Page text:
But then to see in black and white as part of this case that not only, like, yes, they would say lies on television, but then, behind the scenes, they knew the truth.
And what that says to me is, Rupert Murdoch and his anchors, those people who are peddling in lies, they are insulated from the effect of the lies that they tell.
When you see someone saying, oh, our ratings are going down, and that's going to affect the stock price, so there's no concern... AMNA NAWAZ: You're talking about some of the private messages that were revealed.
JONATHAN CAPEHART: Some of the private -- yes, some of the private messages.
AMNA NAWAZ: Yes.
JONATHAN CAPEHART: So that means you're more concerned about your bottom line than the corrosive impact on our democracy and political discourse in this country.
That, to me, was what's really disturbing.
And what's even more disturbing is that FOX News isn't even really covering this lawsuit, which means that their audience, who should know about what's being said about them and about the programming for them, they will never -- they might not ever know what's -- that what they're being told is just a big bunch of lies.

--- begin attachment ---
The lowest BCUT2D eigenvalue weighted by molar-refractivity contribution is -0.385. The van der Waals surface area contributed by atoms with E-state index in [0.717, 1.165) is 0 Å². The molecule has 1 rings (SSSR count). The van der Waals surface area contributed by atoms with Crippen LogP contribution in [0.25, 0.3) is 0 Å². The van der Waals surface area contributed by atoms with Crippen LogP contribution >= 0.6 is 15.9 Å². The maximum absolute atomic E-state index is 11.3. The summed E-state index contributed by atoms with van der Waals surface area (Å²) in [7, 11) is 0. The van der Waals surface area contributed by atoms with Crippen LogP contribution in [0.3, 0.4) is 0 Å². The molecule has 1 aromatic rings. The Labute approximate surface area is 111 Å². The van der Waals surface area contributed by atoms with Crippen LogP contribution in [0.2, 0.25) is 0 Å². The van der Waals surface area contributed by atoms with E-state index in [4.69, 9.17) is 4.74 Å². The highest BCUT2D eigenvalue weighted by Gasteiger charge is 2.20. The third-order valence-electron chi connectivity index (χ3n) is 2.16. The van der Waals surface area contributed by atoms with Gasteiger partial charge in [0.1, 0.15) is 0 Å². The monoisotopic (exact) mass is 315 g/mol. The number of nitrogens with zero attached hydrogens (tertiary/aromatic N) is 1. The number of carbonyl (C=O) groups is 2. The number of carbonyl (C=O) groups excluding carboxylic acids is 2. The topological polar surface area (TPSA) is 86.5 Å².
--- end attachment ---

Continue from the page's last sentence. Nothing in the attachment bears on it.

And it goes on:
AMNA NAWAZ: I go back to the impact again, though, because their audience, which is in the millions, right... JONATHAN CAPEHART: Yes.
AMNA NAWAZ: ... if you're a loyal FOX watcher prone to distrust any other information source anyway, does any of this make an impact?
JONATHAN CAPEHART: Well, that's the point I was trying to make.
We don't even know if they will even know about this case, as a result.
And even if they do find out, either they might not trust it, or maybe they just don't care.
I don't know.
AMNA NAWAZ: You agree?
DAVID BROOKS: Yes.
Well, they're losing some viewers to the further right, the Bannons of the world.
So they are -- they are definitely losing viewers.
But my colleague David French made the core point about FOX.
If you're in red America or in rural America, FOX is not just a news organization.
It's your community center.
It's an organization that -- that news organization that pays intense attention, that lots of good news stories about cops and soldiers.
A lot of things that happen in red America that don't get much coverage in the coastal media get a lot of attention in FOX.
And so they -- it's -- the loyalty there is not only about politics, and it's not only about news coverage.
It's just about where people see themselves reflected.